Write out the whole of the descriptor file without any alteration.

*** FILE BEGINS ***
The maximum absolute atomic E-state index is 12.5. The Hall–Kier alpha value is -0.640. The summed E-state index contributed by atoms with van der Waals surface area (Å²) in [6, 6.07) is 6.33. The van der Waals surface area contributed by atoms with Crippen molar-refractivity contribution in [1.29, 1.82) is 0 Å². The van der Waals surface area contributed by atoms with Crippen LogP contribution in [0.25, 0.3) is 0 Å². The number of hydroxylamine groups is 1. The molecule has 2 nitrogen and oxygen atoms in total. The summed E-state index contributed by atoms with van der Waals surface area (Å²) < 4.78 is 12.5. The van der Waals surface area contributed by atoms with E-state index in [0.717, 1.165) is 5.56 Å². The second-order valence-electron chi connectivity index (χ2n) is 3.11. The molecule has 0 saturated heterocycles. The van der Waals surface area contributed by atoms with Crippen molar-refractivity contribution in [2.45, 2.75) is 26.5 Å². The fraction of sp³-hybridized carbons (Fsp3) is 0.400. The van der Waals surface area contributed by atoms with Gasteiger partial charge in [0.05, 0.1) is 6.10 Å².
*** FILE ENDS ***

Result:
The maximum absolute atomic E-state index is 12.5. The Hall–Kier alpha value is -0.640. The summed E-state index contributed by atoms with van der Waals surface area (Å²) in [6, 6.07) is 6.33. The van der Waals surface area contributed by atoms with Crippen molar-refractivity contribution in [1.29, 1.82) is 0 Å². The van der Waals surface area contributed by atoms with Crippen LogP contribution in [0.25, 0.3) is 0 Å². The number of hydroxylamine groups is 1. The molecule has 2 nitrogen and oxygen atoms in total. The summed E-state index contributed by atoms with van der Waals surface area (Å²) < 4.78 is 12.5. The van der Waals surface area contributed by atoms with E-state index in [0.717, 1.165) is 5.56 Å². The second-order valence-electron chi connectivity index (χ2n) is 3.11. The molecule has 0 saturated heterocycles. The van der Waals surface area contributed by atoms with Crippen molar-refractivity contribution in [2.45, 2.75) is 26.5 Å². The fraction of sp³-hybridized carbons (Fsp3) is 0.400. The van der Waals surface area contributed by atoms with Gasteiger partial charge in [0.05, 0.1) is 6.10 Å².